We also asked the creative team to sketch out their vision of what a visitor could gain from SALT: Just for a brief second, imagine that person X lives in the SALT resort of Sandhornøy for one whole year, with all of the SALT-offered goods and events at his or her disposal. In your opinion, how would this unique adventure – a whole year of SALT – change person X? And what can visitor Y, who spends just one day at SALT, gain?
“That is a very imaginative question, but also a difficult one to answer. I believe that even just one visit can have a profound impact on people. The beach itself and the surrounding landscapes are mind-blowing, even without SALT. It made a deep impression on me the first time I visited. Our hope is that one or several SALT experiences will fill people with respect, love and engagement for the planet we live on, and that they will take the urgent challenges that we face seriously.”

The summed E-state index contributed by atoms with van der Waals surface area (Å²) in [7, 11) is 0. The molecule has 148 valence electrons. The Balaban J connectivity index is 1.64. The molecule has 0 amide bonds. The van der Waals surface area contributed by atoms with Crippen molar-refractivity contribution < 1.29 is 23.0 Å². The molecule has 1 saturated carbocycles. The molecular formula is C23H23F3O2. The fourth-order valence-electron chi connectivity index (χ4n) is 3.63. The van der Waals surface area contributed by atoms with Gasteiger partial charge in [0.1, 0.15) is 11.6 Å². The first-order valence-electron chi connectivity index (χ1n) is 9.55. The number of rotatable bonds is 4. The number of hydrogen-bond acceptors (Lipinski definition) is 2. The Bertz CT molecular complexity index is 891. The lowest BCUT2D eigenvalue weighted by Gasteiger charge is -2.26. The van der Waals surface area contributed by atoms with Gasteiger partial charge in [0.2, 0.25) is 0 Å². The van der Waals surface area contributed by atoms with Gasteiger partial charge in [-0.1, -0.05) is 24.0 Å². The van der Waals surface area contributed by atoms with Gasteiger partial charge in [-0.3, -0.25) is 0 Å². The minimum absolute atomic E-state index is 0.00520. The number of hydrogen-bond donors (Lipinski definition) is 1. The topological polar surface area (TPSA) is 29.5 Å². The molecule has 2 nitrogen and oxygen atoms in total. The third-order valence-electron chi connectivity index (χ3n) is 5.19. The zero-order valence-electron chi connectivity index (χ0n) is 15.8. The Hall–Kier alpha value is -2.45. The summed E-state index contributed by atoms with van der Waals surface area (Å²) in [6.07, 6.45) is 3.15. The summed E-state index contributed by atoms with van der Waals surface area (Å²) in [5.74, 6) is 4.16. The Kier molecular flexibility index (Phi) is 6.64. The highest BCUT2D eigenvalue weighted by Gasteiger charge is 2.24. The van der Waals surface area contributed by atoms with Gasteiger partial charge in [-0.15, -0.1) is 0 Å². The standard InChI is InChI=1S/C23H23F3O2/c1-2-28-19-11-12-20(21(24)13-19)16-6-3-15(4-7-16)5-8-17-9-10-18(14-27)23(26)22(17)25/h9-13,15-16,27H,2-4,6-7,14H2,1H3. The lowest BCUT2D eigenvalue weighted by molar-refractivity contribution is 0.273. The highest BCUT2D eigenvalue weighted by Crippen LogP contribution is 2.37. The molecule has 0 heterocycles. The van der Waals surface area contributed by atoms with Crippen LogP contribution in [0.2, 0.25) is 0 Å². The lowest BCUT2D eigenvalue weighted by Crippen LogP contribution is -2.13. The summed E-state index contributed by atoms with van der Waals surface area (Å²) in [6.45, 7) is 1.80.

– On 29 August 2014, at 6pm, SALT’s journey will begin on the beach at Sandhornøy, with a unique experience: Chinese artist Yang Fudong’s film installation, The Light that I Feel.
– During 29 – 30 August, SALT will present an exciting combination of international, national and local visual and performing artists.
– Following the opening of Yang Fudong’s specially commissioned, site-specific installation, Friday 29 August will see an array of exciting and unique music performances, including American artist and musician Lonnie Holley.
The night will also feature performances by musicians from the Arctic Symphonic Orchestra, the world’s most northerly orchestral institution; plus DJ Are Mokkelbost and Ensemble Ylajali, a 20-piece all-female choir.
– Following the launch night, Saturday 30 August will see a second night of music and visuals, including performances by Biosphere, Wardruna, Slagr and Elle Marja Eira.
Written by: Elīna Čivle Üye Featured image (on top): Matti Aikio